Family: BLENNIIDAE, Combtooth Blennies
Blennies are small fishes (to ~ 20 cm) with elongate bodies; usually a relatively blunt head, with the eye high on its side; usually cirri or skin flaps on the eye, sometimes on front nostrils and nape; mouth low on the head, not protrusible; jaw teeth numerous, slender incisors, close-set, either fixed or moveable, in a single row, a pair of large canines at the rear of the lower jaws, and sometimes the upper; teeth rarely on center of roof of mouth, never on sides; gill openings either unite under throat or are restricted to sides; dorsal fin continuous, long-based, X-XIII flexible spines, 11-22 segmented rays, usually fewer spines than soft rays, with or without a notch between spines and rays; anal fin long based, II spines; pelvic fins insert before pectoral base I, 2-4; fin spines flexible; all segmented fin rays unbranched, except those of tail fin, which are almost always branched; lateral line varies from complete to present only on front body; no scales.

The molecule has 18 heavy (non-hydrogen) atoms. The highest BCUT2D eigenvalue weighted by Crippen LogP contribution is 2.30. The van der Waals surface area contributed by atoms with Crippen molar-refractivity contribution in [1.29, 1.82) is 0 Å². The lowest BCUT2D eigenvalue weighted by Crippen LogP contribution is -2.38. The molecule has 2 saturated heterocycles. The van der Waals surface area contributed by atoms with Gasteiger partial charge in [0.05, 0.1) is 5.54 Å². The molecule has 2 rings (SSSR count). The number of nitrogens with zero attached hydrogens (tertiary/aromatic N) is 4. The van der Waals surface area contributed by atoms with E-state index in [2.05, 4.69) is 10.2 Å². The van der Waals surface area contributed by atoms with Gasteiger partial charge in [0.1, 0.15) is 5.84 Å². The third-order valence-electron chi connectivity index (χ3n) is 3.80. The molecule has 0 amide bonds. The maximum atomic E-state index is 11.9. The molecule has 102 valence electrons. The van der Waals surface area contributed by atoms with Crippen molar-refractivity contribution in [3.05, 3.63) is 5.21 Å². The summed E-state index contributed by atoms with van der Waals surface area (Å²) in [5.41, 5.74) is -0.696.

Comb-tooth blennies are bottom-living fishes that represent a conspicuous element of reef fish communities throughout the tropics; most subsist mainly on benthic algae.
Blennies are well represented in all tropical and subtropical seas, with 57 genera and ~ 385 species. In our region 15 species from eight genera are known, 13 endemics and two western Atlantic species that have passed through the Panama Canal.